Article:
Sunday, May 20, 2018
Off Book: SADIE by Courtney Summers
Sadie hasn't had an easy life. Growing up on her own, she's been raising her sister Mattie in an isolated small town, trying her best to provide a normal life and keep their heads above water. But when Mattie is found dead, Sadie's entire world crumbles. After a somewhat botched police investigation, Sadie is determined to bring her sister's killer to justice and hits the road following a few meager clues to find him. When West McCray―a radio personality working on a segment about forgotten towns in America―overhears Sadie's story at a local gas station, he becomes obsessed with finding the missing girl. He starts his own podcast as he tracks Sadie's journey, trying to figure out what happened, hoping to find her before it's too late. Poised to be the next book you won't be able to stop talking about, Courtney Summers has written the breakout book of her career. Sadie will keep you riveted until the last page.
I was so excited when I spotted the woman in the red hoodie at YALLWEST. I took a picture with her and therefore earned an ARC from Wednesday Books. (They ran out of copies at the booth and instead mailed me one right away, which was above and beyond!)
Kiersten White (who will always talk up others' books at events, one reason she's amazing) mentioned at the YALLWEST "Thrillers" panel that SADIE is so brilliant. I was looking forward to reading, but also dreading it a little. I'd heard how devastating Summers could be. But she always makes it more than worth it.
The structure of this book is innovative, and impressively pulled off. The podcast is presented as a script, in mostly alternating chapters with regular prose from Sadie's point of view. The format highlights themes of knowing, exploring how people understand and impact each other, and don't, from those they hear about in the news to their closest family. The writing completely drew me in, even as the reality it described was hard to look at. Summers so wholly realizes the world of Sadie, primarily poor Midwestern communities, and never sounds like someone looking in this world from the outside--or looking down at it. The book unflinchingly addresses the truth of girls' lives, but manages to never diminish them into something simply lurid or sensational. The humanity of Sadie and the other girls is a force.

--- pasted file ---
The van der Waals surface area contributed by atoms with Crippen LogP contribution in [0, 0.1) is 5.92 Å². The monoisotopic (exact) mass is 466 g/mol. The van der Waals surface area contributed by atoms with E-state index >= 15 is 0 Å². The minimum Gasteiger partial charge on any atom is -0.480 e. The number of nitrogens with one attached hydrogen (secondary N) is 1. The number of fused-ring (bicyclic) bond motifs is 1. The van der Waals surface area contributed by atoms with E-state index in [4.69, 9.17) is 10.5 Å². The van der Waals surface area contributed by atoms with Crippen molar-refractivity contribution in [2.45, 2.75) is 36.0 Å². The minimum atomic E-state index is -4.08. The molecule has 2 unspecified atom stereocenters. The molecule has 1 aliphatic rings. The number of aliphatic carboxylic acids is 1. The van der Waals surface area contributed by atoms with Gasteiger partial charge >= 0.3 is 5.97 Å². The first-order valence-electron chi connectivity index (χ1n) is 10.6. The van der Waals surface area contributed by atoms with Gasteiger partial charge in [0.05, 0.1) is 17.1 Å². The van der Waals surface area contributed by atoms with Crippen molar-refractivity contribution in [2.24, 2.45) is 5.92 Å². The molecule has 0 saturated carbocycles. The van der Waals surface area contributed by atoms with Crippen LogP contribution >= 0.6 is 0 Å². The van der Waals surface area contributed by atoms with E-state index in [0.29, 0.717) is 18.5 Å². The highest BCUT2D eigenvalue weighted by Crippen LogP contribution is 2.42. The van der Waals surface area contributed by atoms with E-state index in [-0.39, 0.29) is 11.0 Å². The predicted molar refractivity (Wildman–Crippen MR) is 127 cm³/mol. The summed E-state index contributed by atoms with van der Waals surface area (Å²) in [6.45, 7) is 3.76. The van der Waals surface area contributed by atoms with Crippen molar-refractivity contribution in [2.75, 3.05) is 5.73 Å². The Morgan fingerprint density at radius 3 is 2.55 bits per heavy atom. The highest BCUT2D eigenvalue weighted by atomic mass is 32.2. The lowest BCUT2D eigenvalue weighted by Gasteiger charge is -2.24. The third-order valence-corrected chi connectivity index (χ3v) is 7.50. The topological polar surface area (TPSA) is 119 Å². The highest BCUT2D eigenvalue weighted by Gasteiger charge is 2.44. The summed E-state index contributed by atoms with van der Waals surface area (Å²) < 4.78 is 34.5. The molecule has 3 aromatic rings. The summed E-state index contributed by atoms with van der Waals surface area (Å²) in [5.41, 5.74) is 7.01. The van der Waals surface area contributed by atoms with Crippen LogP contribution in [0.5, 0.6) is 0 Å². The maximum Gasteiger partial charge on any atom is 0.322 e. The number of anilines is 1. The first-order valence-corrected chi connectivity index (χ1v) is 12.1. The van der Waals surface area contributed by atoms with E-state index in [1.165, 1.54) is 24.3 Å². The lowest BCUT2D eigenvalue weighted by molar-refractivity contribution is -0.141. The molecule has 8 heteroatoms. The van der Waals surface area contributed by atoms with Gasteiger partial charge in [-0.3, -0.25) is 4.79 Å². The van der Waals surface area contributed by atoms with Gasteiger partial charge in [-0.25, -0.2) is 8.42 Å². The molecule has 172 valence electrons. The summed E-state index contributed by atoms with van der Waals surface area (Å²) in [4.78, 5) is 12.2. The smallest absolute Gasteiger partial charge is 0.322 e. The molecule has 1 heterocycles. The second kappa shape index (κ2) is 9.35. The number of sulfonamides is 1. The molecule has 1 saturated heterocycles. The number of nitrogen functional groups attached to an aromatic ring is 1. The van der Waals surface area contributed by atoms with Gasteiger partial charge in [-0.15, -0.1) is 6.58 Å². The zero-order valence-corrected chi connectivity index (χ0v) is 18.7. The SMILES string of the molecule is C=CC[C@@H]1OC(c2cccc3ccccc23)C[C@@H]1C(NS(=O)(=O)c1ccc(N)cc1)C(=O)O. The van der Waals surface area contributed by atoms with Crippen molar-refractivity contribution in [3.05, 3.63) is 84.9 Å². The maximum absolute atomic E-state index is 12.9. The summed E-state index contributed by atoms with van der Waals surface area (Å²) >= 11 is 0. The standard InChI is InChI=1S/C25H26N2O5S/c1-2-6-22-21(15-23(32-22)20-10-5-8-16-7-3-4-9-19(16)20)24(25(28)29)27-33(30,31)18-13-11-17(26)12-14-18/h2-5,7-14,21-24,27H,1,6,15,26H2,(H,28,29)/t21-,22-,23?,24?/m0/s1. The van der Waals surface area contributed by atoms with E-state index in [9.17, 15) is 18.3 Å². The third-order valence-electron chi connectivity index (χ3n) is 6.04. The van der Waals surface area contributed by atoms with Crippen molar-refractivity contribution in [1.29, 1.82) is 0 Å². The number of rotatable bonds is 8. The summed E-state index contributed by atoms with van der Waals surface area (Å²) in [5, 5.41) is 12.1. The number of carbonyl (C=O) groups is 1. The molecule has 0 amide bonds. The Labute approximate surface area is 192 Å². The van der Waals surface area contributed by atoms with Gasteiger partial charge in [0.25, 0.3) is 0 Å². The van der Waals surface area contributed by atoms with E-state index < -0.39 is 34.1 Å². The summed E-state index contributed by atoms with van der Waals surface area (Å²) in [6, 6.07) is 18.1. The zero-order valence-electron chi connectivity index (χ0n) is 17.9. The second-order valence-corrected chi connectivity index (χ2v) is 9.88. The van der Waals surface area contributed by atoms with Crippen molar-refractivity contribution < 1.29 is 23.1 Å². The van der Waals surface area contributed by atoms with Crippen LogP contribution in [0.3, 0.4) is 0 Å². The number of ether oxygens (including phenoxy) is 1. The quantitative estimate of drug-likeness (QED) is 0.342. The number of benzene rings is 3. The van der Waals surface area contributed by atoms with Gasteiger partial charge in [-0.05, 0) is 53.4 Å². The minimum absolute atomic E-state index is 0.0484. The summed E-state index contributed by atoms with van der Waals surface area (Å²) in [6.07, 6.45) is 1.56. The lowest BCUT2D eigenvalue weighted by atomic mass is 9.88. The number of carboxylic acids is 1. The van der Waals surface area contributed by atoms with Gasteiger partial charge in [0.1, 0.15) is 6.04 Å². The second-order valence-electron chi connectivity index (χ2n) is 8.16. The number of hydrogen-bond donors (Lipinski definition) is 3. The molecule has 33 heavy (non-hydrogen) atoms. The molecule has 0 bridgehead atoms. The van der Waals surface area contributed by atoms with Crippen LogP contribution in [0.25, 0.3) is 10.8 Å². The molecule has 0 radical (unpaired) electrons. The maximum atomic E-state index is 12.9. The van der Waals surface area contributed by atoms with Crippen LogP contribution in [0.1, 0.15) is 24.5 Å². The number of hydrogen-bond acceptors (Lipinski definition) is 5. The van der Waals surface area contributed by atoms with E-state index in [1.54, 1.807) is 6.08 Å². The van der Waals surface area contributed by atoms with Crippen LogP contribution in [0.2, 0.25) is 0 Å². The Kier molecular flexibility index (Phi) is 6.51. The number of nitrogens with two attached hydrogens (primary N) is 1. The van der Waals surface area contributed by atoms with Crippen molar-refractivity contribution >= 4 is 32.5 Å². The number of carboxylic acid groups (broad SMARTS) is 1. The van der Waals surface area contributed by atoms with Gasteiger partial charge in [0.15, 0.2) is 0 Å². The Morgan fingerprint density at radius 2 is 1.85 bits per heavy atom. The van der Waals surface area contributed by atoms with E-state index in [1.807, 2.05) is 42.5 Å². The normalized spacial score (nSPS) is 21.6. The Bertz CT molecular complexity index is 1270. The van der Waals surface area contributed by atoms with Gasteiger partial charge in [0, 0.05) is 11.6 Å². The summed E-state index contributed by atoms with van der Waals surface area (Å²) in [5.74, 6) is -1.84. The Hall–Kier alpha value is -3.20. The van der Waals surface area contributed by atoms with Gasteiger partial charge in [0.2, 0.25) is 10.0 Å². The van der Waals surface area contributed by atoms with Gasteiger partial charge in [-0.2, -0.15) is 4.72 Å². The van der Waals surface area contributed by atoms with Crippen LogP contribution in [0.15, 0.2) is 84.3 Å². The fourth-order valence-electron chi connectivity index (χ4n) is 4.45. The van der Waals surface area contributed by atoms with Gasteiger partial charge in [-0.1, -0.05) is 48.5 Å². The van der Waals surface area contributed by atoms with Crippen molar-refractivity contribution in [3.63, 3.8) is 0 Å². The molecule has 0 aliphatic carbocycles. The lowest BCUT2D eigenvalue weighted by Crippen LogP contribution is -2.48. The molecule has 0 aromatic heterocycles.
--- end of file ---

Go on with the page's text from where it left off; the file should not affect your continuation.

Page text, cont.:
The title character is someone the world ignores but who has a galaxy of love and hate and desire and repression inside her. Sadie says, "I'm dangerous," and that line resonates as you get to know her better and better. I don't even really know how to talk about this book, because Sadie feels so real. I made myself savor the book, holding off on finishing so I could have something to read at the park with my kids, but I still finished in a couple days and her voice just keeps living on inside my head.
This book will hurt, but also remind you of the power of women, which despite all the ways men and the world try to destroy it, is still out there, somewhere, hopefully.
Posted by Leanne at 4:54 PM